Cubs’ trade for IF Ronald Torreyes about depth, not Addison Russell’s status

SHARE Cubs’ trade for IF Ronald Torreyes about depth, not Addison Russell’s status
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Ronald Torreyes with the Cubs during spring training 2013. (John Antonoff photo)

The Cubs added middle infield depth in a small trade Wednesday, but it has less to do with troubled shortstop Addison Russell’s status with the club than backup infielder Tommy La Stella’s.

The Cubs were in need of infield depth this winter regardless of whether they decide to keep Russell through the rest of a 40-game suspension he received in September under baseball’s domestic violence policy.

The trade with the Yankees for the versatile Ronald Torreyes for a player to be named later or cash fills that need, but it falls well short of any reasonable insurance against a possible decision to move on from Russell.

The move comes two days ahead of Friday’s non-tender deadline, with the Cubs continuing in the final days to mull whether to tender the arbitration-eligible Russell a contract and retain his rights for 2019 – independent of the Torreyes trade.

Russell, Torreyes and La Stella are among nine arbitration-eligible Cubs subject to Friday’s deadline.

Whether the Cubs tender La Stella – who set a franchise record with 24 pinch hits last season – Torreyes looks like a threat for the last backup infield job.

La Stella, a lefty, is the better hitter off the bench, but Torreyes, a right-handed hitter, is a better fielder and far more versatile.

Torreyes, 26, has played mostly second base in his professional career but played shortstop in 213 games, including 60 in the big leagues (42 starts).

He’s a .281 hitter with a .310 on-base percentage – hitting .292 in a career-high 108 games in 2017, including significant work filling in when injuries sidelined shortstop Didi Gregorius and second baseman Starlin Castro.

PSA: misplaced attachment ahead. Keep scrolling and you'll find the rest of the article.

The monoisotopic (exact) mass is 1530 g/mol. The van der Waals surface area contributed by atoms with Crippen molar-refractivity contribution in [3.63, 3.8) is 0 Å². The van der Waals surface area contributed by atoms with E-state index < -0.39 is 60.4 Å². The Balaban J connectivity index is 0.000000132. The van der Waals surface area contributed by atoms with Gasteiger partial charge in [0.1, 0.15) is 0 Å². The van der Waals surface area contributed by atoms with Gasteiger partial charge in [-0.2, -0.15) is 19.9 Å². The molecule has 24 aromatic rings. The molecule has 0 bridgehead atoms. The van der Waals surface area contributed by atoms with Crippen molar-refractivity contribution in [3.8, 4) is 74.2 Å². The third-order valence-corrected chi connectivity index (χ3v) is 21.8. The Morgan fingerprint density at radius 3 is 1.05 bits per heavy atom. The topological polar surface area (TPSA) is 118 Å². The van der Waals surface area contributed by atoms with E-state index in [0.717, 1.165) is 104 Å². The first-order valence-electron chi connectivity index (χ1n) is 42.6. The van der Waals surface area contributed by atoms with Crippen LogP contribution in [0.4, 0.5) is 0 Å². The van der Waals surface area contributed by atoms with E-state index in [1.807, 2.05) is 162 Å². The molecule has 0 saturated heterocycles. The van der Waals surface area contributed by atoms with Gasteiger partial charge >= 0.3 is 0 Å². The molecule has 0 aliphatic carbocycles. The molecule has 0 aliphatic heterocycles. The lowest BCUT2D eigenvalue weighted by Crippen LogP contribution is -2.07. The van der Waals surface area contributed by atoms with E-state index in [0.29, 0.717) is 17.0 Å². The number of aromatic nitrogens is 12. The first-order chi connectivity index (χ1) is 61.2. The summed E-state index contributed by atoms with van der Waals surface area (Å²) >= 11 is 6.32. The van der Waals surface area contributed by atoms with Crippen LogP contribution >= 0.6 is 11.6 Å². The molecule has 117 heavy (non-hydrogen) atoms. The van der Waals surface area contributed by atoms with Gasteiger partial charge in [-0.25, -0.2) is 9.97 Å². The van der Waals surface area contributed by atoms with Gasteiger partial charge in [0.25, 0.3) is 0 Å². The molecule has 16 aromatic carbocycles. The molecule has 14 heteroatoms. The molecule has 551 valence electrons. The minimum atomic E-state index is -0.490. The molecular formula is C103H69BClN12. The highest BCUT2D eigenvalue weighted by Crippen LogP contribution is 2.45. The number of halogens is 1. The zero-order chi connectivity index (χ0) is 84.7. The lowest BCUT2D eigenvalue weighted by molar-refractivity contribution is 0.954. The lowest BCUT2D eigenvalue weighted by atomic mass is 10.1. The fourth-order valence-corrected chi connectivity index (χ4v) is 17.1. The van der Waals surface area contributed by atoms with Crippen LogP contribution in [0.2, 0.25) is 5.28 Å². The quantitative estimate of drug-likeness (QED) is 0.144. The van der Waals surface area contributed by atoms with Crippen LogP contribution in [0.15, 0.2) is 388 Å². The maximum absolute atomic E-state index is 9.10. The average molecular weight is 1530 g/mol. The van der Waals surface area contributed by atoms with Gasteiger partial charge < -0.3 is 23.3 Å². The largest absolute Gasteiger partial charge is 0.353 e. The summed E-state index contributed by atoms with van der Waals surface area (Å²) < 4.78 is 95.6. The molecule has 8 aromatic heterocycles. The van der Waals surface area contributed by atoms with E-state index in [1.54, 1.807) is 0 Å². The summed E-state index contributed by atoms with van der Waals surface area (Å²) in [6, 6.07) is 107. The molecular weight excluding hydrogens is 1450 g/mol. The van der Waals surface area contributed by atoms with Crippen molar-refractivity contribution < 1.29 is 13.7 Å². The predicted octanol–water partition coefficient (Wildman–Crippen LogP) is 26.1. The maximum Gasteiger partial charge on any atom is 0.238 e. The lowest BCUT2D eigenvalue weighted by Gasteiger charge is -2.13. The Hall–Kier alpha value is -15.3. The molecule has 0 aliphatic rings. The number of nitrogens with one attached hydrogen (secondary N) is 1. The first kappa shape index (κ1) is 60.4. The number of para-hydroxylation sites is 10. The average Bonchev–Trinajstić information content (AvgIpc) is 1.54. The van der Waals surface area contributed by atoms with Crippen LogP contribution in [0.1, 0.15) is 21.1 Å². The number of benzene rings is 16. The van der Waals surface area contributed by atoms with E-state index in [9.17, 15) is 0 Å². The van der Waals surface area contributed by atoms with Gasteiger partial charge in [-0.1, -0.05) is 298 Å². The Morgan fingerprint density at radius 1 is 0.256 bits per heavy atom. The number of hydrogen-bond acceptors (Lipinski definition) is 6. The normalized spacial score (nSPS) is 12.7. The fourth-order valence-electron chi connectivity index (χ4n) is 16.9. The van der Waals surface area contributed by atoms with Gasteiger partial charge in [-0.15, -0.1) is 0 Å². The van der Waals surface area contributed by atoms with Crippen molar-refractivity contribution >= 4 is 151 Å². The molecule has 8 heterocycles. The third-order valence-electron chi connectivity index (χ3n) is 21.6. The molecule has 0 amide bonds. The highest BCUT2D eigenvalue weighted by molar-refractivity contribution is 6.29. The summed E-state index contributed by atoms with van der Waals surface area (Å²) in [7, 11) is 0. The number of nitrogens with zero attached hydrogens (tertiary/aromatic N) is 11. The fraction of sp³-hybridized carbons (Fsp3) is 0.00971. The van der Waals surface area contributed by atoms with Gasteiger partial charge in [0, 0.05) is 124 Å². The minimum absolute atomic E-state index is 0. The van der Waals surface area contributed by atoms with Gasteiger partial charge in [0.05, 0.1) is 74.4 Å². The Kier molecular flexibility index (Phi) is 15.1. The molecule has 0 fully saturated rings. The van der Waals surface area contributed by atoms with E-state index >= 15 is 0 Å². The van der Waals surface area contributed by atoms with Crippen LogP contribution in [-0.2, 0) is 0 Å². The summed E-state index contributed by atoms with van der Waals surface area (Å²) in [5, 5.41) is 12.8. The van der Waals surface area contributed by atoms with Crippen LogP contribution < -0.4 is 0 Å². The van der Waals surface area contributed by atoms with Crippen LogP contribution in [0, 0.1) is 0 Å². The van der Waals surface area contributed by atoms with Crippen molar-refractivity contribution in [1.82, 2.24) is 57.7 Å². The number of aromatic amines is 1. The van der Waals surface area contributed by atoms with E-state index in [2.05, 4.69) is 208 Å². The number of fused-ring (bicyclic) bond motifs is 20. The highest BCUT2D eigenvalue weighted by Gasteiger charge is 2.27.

Projected by mlbtraderumors.com for a $900,000 arbitration salary, Torreyes also brings the important added value of having minor-league options left.

Torreyes, a popular teammate in New York, was a one-time Cubs minor-leaguer acquired from the Reds in 2011 in the Sean Marshall-Travis Wood trade during Theo Epstein’s first two months as Cubs president. He was subsequently traded to the Astros for cash in July 2013.

<em>The 5-8 Torres with Baez during spring 2013 (John Antonoff photo)</em>

The 5-8 Torres with Baez during spring 2013 (John Antonoff photo)

Russell’s status has been in doubt since a yearlong investigation into domestic violence allegations involving his then-wife resulted in the suspension and mandated participation in an education/counseling program.

He has 28 days left to serve at the start of the 2019 season.

Russell is projected to make about $4.3 million through arbitration (minus the prorated percentage for the month he’s suspended).

Epstein said during the general managers meetings early this month that the club is open Russell’s return pending its evaluation of Russell’s progress this winter and the club’s expectations of his future behavior.

“Before he can play another game in a Cubs uniform, we need to know that he’s serious about self-improvement and has grown to the point where he can represent the club well,” Epstein said then.

The Cubs have MVP runner-up and Gold Glove finalist Javy Baez capable of handling the everyday job at short at a high level.

Roster note: The Cubs on Wednesday also re-signed left-handed reliever Kyle Ryan to a big-league deal, filling their final spot on the 40-man roster. He spent the 2018 season pitching at AAA Iowa for the Cubs after spending parts of the previous four seasons in the majors with the Tigers.


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